A Syrian child is carried during an evacuation operation of rebel fighters and their families from rebel-held neighbourhoods on December 15, 2016 in the embattled city of Aleppo
Khan al-Assal (Syria) (AFP) - "It was the final time I saw Aleppo." Among a sea of sobbing men and hungry children Friday, Mohammad mourned his evacuation from his home town and Syria's second city.
"It was catastrophic... I was kicked out of my homeland," the university professor told AFP in English at a staging ground for evacuation operations five kilometres (three miles) west of Aleppo.
Mohammad was one of more than 8,000 people evacuated from the last opposition-controlled districts of Aleppo on Thursday, and transferred to rebel-held territory west of the city.
Buses and ambulances worked through the night to bring rebels and civilians out to Khan al-Assal, from where they would travel on to other parts of Aleppo and Idlib provinces.
But evacuations were suspended on Friday morning, leaving thousands of people still trapped in the city.
Mohammad said he was heartbroken at having left his home behind -- and terrified for family members still inside the city.
"I prayed this morning, it was the final prayer (in Aleppo), and I cried," said the young man, who had wrapped a black scarf around his head as protection from the icy December wind.
"The only thing that I am thinking about is to see some of my relatives... A lot of people are there inside Aleppo waiting," he added.
All around, hundreds of families poured from pick-up trucks and buses, carrying duffel bags stuffed with their belongings.
- Children on stretchers -
The sobs of middle-aged men were drowned out by the sirens of Red Crescent ambulances that had transported at least 250 wounded out of Aleppo.
One young boy, wearing an electric-blue jacket that reached down to his knees, carried a cage of several canaries as he wandered through the chaos.
Another child lay motionless on a stretcher, his hand wrapped in a bandage and his thin face barely visible under the mountain of brightly coloured blankets keeping him warm.
Many children looked like skeletons, and repeatedly asked aid workers for more food.
Since July, government forces have besieged rebel-held eastern Aleppo, making access to food and medicine nearly impossible for tens of thousands of people.
In mid-November, forces loyal to President Bashar al-Assad launched a blistering offensive to seize all of the city.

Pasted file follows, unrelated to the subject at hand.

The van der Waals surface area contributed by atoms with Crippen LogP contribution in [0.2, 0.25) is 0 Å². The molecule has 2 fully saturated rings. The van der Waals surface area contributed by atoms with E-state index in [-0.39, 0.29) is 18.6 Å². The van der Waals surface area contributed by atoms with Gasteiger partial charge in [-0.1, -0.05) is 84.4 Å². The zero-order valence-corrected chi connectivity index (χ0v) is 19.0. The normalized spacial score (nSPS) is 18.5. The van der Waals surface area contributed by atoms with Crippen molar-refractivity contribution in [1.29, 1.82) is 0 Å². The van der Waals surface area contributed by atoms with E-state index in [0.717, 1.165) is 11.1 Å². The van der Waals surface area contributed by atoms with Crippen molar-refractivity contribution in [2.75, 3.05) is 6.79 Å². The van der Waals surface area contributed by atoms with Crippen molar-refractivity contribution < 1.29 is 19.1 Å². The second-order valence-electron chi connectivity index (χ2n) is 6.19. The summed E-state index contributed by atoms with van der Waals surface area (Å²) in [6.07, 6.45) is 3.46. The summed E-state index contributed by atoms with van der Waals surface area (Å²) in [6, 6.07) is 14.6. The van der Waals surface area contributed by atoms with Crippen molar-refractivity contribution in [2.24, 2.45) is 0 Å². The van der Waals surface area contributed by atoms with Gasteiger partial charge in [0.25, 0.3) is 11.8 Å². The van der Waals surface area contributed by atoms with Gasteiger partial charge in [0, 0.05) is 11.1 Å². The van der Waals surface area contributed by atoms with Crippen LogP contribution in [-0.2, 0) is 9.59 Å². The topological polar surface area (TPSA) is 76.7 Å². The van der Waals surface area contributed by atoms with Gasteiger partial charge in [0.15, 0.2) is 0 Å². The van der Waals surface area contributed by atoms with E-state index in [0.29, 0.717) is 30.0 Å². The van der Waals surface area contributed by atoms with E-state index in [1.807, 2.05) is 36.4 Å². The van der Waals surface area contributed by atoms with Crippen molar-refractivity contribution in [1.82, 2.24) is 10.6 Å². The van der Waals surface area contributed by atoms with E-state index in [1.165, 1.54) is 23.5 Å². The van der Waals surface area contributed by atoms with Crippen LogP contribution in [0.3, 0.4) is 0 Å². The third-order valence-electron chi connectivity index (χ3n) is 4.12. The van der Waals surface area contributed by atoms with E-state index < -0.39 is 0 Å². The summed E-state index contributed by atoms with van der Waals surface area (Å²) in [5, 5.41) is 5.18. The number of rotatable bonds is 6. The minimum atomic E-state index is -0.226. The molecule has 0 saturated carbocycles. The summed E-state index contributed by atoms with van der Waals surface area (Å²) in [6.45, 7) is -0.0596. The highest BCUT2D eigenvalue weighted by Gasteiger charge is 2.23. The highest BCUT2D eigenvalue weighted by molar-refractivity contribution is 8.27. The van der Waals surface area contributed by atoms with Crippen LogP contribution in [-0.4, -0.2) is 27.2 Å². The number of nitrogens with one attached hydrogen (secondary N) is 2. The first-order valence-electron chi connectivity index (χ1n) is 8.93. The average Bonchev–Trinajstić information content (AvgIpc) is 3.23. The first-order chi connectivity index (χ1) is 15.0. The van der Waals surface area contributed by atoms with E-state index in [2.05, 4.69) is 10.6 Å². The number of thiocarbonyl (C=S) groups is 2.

Regime troops and allied militia had captured more than 90 percent of the former rebel bastion in Aleppo's east when the 11th-hour evacuation deal was announced.
They survived the siege and the government offensive, but the thousands of evacuees now faced new challenges.
Some went from the transit point near Khan al-Assal to stay with relatives in rebel-held territory in Aleppo and Idlib provinces.
Others stayed in displacement centres or camps.
Those who needed medical attention were transferred to nearby hospitals or north to Turkey by a fast-acting team of medical professionals.
- 'Everyone let us down' -
They used walkie-talkies and a patchy internet connection at Khan al-Assal to "immediately send the wounded to the hospital with a free bed or available operating room", said Ahmad Dbis.
Dbis headed the coordination unit that organised Thursday's evacuation of wounded from Aleppo.
Representatives from rebel factions also came to Khan al-Assal to arrange treatment for their fighters.
"We left our land," said Abu Ahmad Salah, a rebel with a bushy white beard and a rifle slung over his shoulder.
"Everyone let us down," he told AFP with a wan smile.
"If we don't stand together, we'll find ourselves in a situation worse than the Palestinians. We'll wander from one house to another, one country to another," he said.
Then his tone changed from one of resignation to determination: "But we will unite, and we will come back to Aleppo."
According to UN Syria envoy Staffan de Mistura, an estimated 40,000 civilians still live in the small pocket of rebel-held districts in Aleppo.
He said between 1,500 and 5,000 rebels and their families were also there.
"We hoped the siege would be broken," said Abu Ahmad, sporting a grey beard and navy blue hat.
His leg was amputated after fighting in Aleppo, and he struggled to get out of the bus when he reached Khan al-Assal.
"If God wills it, we will come back to Aleppo victorious," he said.